There were new versions released earlier this month for a number of VMware products, and one of the things I like to do is keep my demo environment up to date! =)

Upon upgrading SRM from 5.5 to 5.8 and vRA from 5.5 to 5.8 (I’m using vSphere replication with SRM in my demo environment), I noticed that the usual process of upgrading the vRA from the admin page doesn’t work if you point it at the online repository!
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From the Release Notes, it turns out that the downloadable ISO image is the only means of upgrading from vRA 5.5.x or 5.6 to 5.8!
You’re not able to use VUM or the VAMI (Virtual Appliance Management Interface – the vRA admin page) to do the upgrade! =(

So what you have to do is download the full vRA ISO image, mount the ISO to the vRA and then change the update repository to use CD-ROM updates:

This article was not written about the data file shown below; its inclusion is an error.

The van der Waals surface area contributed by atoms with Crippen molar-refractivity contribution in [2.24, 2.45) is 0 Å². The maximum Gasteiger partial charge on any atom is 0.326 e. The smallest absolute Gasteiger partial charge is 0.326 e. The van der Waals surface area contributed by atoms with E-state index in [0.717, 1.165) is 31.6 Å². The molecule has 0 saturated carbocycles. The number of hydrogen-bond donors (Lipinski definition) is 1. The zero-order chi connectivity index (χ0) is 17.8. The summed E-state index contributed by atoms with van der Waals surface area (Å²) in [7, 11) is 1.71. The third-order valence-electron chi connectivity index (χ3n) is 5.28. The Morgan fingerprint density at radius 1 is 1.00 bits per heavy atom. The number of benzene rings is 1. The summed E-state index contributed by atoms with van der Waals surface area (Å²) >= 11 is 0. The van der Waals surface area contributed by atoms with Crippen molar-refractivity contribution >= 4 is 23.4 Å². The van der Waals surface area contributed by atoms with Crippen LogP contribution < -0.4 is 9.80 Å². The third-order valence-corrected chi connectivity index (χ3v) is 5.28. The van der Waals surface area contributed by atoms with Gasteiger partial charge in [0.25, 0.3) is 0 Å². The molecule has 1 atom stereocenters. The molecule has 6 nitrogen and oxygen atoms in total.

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NOTE: Ensure you follow the VMware Upgrade method to the DOT…….!!
The first update went wrong as I mounted the ISO file from my desktop to the vRA via the vSphere Client, and when it updated and rebooted it lost the connection to vCenter and I didn’t have the option to re-register the vRA…. >_<”
I pretty much had to delete the vRA and install a brand new one and I’m still none the wiser as to what went wrong during the upgrade!!

vRA Upgrade Procedure

  1. Download the vRA 5.8 ISO image and copy the ISO file to a datastore that is accessible from the vCenter Server where your vRA is currently deployed.
  2. In Web Client, right-click the vSphere Replication virtual machine and select Edit Settings.
  3. In Virtual Hardware, select CD/DVD Drive > Datastore ISO File.
  4. Navigate to the ISO image in the datastore.
  5. For File Type, select ISO Image and click OK.
  6. Check the box to connect at power on and follow the prompts to add the CD/DVD Drive to the vSphere Replication virtual machine.
  7. Restart the vSphere Replication virtual machine.
  8. In a Web browser, log in to the virtual appliance management interface (VAMI).
    If you are updating vSphere Replication 5.1+, go to https://vr_appliance_address:5480.
  9. Click the Update tab.